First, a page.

• Women 2.0 HowTo Conference San Francisco, September 30 - October 1, 2014

A Women 2.0 Fashion Show: Exploring the Possibilities of Wearable Tech

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Meet the amazing innovators who will be showcasing their jaw-dropping work at the wearables fashion show at our Las Vegas conference.

By Jessica Stillman (Editor, Women 2.0)

Companies that produce wearable technology and the fashion industry are a bit like two people on a first date. There’s lots of intrigue and a fair bit of heat, but also a lot of awkwardness and unanswered questions. How will these two players get on together? Can they bridge their differences in order to create something beautiful?

It’s a question both the tech and fashion press have been pondering lately, with Google Glass featuring in fashion spreads and at NY fashion week, and the likes of Wired and VentureBeat running articles with headlines such as “Why wearable tech makers need to court the fashion industry.” And now Women 2.0 is jumping into the discussion in a unique way — at our upcoming conference we’re throwing a full blown wearables fashion show to delve into the intersection of fashion and technology, exploring all the possibilities beyond just a cuter SmartWatch or less geeky Glass.

So who’s participating? Famed Thievery Corporation drummer Congo Sanchez for one. He’s DJing the fashion show before performing a private concert with guest MC’s Flex Mathews and Haile Supreme for attendees, check out their beats! See the founders, designers and artists who will present their work on the runway below.

Linda Franco (Co-founder, Machina)

Think wearables need to be clunky to be effective tech? Franco and her co-founder are out to prove otherwise. “We asked ourselves: ‘what if we could create a functional clothing line with technology embedded into it?’ We knew that many designers and creatives such as Hussein Chalayan had already begun to integrate technology into clothing. The issue was that clothing had never been functional,” she told The Next Women. “The idea took off when we realized that wearable technology was mostly made from the engineer’s perspective and not from the designer’s perspective.”

What’s the product that result from this epiphany? She explained her company’s innovative design to Women 2.0: “We’ve integrated sensors into a jacket for musicians to create music with motion. We’re providing an API so that people can play with the jacket however they see fit.  We raised over $77,000 USD on Kickstarter. Our mission is to create wearable technology that is fashionable, functional and adaptable. The Midi Controller Jacket is only one of our products. We have a hoodie with speakers integrated into it. It let’s you listen to music without having to insert headphones in your ear.” Check her out on Twitter @LindaLFranco, or get a better sense of the jackets by watching their kickstarter campaign video:

Roopa Vasudevan (Artist/Founder, Hate Couture)

Not all mash-ups of tech and fashion are driven by a desire to more seamlessly interact with our gadgets. Some arise from other artistic impulses and aim to use to tech to expand the possibilities of fashion and dig into the implications of the digital revolution. Take the work of Roopa Vasudevan.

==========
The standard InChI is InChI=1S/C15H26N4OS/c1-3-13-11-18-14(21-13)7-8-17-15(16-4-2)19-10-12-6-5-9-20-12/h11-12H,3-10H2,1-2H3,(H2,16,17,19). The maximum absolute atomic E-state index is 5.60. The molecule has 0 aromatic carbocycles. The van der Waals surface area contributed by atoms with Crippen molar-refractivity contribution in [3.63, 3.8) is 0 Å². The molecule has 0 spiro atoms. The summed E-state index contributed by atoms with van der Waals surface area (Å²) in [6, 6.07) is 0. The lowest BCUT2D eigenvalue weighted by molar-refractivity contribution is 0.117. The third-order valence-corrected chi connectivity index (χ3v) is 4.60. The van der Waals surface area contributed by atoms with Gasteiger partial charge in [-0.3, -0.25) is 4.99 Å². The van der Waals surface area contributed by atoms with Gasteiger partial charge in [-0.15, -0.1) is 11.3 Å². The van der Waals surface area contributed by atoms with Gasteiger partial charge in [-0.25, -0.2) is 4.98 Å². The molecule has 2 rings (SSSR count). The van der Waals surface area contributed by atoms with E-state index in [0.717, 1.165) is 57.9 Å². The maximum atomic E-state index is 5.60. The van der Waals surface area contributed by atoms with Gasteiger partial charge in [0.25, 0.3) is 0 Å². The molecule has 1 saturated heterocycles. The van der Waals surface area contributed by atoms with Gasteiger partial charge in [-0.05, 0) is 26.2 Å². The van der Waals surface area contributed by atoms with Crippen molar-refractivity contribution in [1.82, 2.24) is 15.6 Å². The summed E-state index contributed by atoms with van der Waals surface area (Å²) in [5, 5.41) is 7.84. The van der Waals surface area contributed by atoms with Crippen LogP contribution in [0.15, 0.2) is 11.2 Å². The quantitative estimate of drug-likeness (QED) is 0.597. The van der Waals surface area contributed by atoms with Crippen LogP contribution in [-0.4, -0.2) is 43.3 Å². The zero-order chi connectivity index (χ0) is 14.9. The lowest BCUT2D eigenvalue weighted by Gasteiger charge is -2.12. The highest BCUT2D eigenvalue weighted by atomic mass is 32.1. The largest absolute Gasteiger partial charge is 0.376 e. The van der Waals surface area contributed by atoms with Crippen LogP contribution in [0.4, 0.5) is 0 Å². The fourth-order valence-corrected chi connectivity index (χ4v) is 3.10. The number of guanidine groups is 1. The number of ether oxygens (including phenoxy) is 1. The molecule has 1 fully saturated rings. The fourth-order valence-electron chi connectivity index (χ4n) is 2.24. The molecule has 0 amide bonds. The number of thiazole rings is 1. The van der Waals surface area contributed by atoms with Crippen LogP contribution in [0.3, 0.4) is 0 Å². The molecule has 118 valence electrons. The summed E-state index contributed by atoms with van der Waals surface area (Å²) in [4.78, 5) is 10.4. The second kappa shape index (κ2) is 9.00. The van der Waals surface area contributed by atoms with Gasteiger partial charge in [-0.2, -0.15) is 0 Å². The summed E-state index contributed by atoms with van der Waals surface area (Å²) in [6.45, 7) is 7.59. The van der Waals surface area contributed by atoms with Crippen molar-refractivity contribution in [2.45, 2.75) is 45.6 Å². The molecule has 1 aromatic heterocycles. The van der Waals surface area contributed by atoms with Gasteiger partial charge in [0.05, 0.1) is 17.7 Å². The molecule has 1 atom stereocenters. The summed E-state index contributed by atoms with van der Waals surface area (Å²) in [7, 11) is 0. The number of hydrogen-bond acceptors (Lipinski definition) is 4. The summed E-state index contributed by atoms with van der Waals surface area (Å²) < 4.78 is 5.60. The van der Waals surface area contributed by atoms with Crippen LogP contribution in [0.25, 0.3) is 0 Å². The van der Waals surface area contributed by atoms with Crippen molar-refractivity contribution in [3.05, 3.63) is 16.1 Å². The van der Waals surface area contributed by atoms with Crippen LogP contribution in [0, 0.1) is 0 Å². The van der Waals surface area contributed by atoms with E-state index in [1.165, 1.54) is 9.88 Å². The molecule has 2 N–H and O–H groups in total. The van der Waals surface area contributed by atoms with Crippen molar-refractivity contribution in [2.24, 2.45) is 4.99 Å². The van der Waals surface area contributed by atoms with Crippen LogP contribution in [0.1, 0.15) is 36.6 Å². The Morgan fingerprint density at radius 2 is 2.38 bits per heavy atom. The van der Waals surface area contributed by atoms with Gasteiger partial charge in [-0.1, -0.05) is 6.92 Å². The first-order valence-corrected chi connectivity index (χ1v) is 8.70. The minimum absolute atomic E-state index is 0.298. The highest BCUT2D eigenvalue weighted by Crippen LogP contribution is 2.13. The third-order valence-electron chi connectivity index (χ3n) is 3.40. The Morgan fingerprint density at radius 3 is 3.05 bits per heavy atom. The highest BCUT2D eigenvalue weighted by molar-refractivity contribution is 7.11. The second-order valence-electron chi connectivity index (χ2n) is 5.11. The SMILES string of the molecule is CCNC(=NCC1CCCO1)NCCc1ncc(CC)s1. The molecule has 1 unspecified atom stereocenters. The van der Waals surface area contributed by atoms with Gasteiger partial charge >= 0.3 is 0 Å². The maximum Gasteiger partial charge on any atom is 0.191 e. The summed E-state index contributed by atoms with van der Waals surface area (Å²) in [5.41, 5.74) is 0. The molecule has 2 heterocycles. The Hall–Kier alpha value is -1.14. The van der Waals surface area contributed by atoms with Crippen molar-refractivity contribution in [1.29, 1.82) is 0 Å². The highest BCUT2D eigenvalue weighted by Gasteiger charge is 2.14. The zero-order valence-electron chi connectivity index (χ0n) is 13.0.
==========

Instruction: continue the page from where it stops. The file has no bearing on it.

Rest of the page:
Vasudevan is an artist, activist and documentarian currently based in New York, who utilizes language, data, textiles, video and the Internet as tools to enable communities to take back and re-appropriate words and behavior that have been harmful to them in the past. As she explains on her blog, her project Hate Couture “is a series of high-fashion garments created through analysis of the usage and context of hate speech on the internet.”

“One week of hate speech against a single demographic was scraped from Twitter, Reddit, and YouTube between March 25-31, 2013, and analyzed using algorithmic language processing and sentiment analysis to determine the severity of each instance. Each comment was assigned a sentiment score, which was used to place it on a five-shade spectrum of a single hue,” she writes. “Then a visualization of the entire week was then printed on a bolt of fabric, the length corresponding to the total volume of text collected. In collaboration with a fashion designer from the group attacked, a single garment was then constructed from the entire length that was inspired by the impact of the language itself.”

Here’s a sneak peak at what the results look like:

Kristin Neidlinger (Founder, SENSOREE)

Kristin Neidlinger crafts wearable technology promoting what she calls “extimacy” or externalized intimacy for example with garments that sense the wearer’s heartbeat and make it visible to the world.

Heart Sync from SENSOREE on Vimeo.

Or how about a sweater that displays your mood in a far higher tech version of those color-changing rings you used to have as a kid:

SENSOREE GER: Mood Sweater from SENSOREE on Vimeo.

Follow her work on Twitter @sensoree or Facebook.

Hövding Airbag for Cyclists

Wearable tech isn’t just for connection and artistic expression, it can also be for safety as Sweden’s Hövding proves. Founded by industrial designers Anna Haupt and Terese Alstin, Hövding is an ingenious invention designed to ensure cyclists come out of collisions alive — no helmet hair involved. This video will show you what this ‘invisible  helmet’ looks like in action.

Intrigued to see more innovative fashion tech? Join us in Vegas (discounts available here) and keep an eye on this space where we’ll be announcing more participants in the fashion show shortly.

What’s your top prediction for the future of wearables?

jessicaJessica Stillman (@entrylevelrebel) is an editor at Women 2.0 and a freelance writer with interests in unconventional career paths, generational differences, and the future of work. She writes a daily column for Inc.com and has blogged for CBS MoneyWatch, GigaOM and Brazen Careerist, among others.

Photo credit: SENSOREE